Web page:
In this guest editorial, Nokia's global head of industry marketing, Kamar Shah, discusses what his company hopes to achieve at Leipzig, why mobile publishers are gaining a bigger presence at both trade and consumer shows, and why the mobile industry must work together to overcome the problems it continues to face.
This morning, the Leipzig GC Developer Conference kicked off with a keynote speech from Stormfront Studios CEO Don Daglow. It was inspirational, as all opening keynote speeches should be. It showed that there is so much potential, that this is still a growing industry - and that there's still much to learn.
This is Nokia's third year at Leipzig, and every year has gotten better. Better for the business, better for developers, and better for Nokia as we've evolved within the games industry. Leipzig is a great platform to share your tools, your SDKs and your strategies with core people in the industry - the people that are making games.
There have been times in the past where you could go to a mobile event every week in Europe, but what we have found is that you have to establish which are the core events. GCDC is very focused on core developers, and on driving business, especially for the German market, which is growing all the time.
Later on this week we've got the Leipzig Games Convention, which is a consumer show, and which takes place at a time where all of the publishers and platform holders are ready to show their Christmas line-up to the gaming public. We don't have a huge consumer show for games in Europe; although there have been some in the past, it's been very difficult for them to sustain momentum. But this is a great venue, and the show has been a very successful event.
At Nokia, we're never going to attend an event just for the sake of it. An event is a marketing tool, and from a business perspective, it must be seen as a tool to achieve your objectives. Our first objective here at Leipzig is to show the evolution of the N-Gage, and to demonstrate the platform as it is now.
The keynote speech I delivered this morning. 'Mobile - the multimedia computer', was designed to be inspirational. I decided to focus on what mobile gaming actually is, why we are describing the phone handset as a multimedia computer, how the device has evolved and what it means to be able to carry that device around in your pocket.
So, how does that relate to mobile gaming? The mobile market will be worth US$ 10.4 billion by 2010, which is of course a huge amount of money, but there are still hurdles to overcome. As Nokia, we want to approach those hurdles by working together with the rest of the industry.
That's why we're here - to show people that we need to expand the market by offering different distribution models, by opening the market to more people. We also want to show people how we enhance the consumer experience - how consumers can discover, buy, play and manage their games, and then share them and enjoy the community aspect through N-Gage Arena.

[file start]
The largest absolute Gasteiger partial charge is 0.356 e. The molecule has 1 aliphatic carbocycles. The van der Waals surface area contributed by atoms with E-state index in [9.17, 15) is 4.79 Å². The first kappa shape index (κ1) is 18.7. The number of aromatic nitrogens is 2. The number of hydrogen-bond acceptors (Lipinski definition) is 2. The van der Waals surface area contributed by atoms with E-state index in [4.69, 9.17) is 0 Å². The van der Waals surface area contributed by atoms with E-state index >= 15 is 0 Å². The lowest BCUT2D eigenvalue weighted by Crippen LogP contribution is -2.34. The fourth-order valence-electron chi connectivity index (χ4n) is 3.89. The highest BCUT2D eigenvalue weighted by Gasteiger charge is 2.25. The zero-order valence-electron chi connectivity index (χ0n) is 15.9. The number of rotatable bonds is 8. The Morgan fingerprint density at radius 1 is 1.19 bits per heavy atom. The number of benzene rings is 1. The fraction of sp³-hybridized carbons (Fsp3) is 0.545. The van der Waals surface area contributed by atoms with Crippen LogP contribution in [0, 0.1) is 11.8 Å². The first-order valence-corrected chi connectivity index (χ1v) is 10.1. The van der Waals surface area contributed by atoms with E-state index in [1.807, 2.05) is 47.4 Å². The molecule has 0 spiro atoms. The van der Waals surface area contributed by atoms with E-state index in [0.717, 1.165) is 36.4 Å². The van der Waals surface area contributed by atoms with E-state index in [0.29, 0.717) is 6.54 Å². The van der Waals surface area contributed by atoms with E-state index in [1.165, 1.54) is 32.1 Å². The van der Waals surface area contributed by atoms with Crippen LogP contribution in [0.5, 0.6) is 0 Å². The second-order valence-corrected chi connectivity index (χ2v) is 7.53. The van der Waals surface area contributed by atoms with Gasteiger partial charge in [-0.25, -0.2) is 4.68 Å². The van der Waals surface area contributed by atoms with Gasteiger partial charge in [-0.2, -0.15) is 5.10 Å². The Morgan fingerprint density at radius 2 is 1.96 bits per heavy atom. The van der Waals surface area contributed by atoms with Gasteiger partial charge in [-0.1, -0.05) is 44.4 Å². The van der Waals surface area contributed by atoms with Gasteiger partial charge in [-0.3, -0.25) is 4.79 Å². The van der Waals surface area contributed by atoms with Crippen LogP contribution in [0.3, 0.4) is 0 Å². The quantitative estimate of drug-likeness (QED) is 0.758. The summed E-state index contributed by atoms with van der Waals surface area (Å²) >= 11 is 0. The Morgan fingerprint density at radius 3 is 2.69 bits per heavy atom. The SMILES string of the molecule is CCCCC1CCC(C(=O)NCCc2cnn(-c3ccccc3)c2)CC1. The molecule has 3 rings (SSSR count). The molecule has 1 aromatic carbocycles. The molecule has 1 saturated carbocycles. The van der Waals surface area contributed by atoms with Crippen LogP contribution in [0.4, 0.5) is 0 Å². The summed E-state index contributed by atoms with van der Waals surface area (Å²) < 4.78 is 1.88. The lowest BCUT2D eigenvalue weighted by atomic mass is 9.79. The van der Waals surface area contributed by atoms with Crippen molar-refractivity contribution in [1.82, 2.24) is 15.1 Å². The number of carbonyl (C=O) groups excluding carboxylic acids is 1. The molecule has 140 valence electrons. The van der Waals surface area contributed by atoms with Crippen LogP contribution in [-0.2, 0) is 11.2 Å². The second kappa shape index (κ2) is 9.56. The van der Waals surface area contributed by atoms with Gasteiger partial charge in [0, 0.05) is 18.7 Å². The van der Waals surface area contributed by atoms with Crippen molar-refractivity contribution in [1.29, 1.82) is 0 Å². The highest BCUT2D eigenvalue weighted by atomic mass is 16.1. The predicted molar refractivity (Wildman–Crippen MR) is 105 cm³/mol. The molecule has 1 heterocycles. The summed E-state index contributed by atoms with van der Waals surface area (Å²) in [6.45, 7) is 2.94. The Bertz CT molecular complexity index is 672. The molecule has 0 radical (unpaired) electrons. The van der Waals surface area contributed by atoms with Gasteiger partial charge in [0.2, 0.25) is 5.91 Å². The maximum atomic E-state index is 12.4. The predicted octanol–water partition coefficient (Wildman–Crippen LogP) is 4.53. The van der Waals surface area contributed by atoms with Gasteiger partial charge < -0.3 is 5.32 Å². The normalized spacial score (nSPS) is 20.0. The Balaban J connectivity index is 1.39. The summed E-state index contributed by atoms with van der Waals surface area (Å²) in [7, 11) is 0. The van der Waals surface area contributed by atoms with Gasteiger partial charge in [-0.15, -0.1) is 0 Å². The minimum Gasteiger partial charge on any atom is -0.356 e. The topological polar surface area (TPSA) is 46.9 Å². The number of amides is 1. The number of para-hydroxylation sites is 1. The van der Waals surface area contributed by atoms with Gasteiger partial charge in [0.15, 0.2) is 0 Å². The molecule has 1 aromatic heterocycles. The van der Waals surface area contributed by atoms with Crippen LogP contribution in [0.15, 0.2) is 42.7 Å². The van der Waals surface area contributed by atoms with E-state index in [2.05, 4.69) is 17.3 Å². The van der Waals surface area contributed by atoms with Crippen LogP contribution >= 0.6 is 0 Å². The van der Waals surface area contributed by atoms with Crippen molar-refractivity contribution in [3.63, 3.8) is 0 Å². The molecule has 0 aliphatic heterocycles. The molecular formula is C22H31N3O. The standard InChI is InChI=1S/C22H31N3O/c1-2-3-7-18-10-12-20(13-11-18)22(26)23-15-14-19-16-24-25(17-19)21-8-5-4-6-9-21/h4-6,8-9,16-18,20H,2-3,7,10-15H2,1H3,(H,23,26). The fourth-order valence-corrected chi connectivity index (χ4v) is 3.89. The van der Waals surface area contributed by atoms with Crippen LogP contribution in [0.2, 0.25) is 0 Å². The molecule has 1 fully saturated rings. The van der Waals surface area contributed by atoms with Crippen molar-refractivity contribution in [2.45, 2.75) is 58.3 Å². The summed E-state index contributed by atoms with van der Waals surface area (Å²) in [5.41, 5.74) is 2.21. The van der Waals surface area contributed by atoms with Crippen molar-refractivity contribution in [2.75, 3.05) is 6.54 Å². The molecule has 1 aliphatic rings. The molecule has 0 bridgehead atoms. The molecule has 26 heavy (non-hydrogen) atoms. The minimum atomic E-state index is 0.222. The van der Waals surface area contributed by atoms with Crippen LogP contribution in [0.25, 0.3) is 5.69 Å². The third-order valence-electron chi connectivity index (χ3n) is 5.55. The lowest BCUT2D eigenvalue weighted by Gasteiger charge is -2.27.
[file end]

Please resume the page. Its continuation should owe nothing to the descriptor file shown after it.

Thirdly, and this is really core with regard to Leipzig, we want to show people our developer offering. That's why we're planning to deliver a lecture on our APIs, our tools, our development environment and our SDK, which we're launching in the final part of this year. Our presence at Leipzig gives developers the opportunity to get their hands on this developer offering, and to take the first steps towards trying their hands at making games for N-Gage.
Overall, our main objective at Leipzig, on a global level, is to present our developer strategy with regard to the N-Gage experience, on what we're describing as multimedia computers. It's not just about coming here to preach Nokia's story. Mobile gaming is already a huge platform, and it's going to get even bigger; it's constantly evolving.
And as it evolves, the presence of mobile gaming at games industry events is getting bigger and bigger, unquestionably. On Wednesday, we'll go into the Leipzig Games Convention, which is a consumer show rather than a trade show. Attendees will be able to see for themselves the amount of mobile devices on the stands of the big publishers. True, they may only have a small section of those stands devoted to mobile gaming, but seeing as this is a consumer event, that's still hugely significant.
As for future plans with regard to Nokia's presence at games industry events, we still have a lot of thinking to do. Nokia's always enjoyed success at E3 - we've gone there for key meetings with operators, developers and publishers, in which we demonstrate our platforms, our distribution models and so on, and the show has been very beneficial for us.
I don't know what's going to happen now that E3 is evolving into a smaller show. We've just received that information, so we need to go back and digest it, and then take a look at the best ways to meet our objectives. This week, our focus is on the events taking place in Leipzig, which provide a great venue for us to communicate Nokia's message to both developers and consumers - and many opportunities for us to further secure our foothold in the mobile gaming market.
Kamar Shar is Nokia's global head of industry marketing.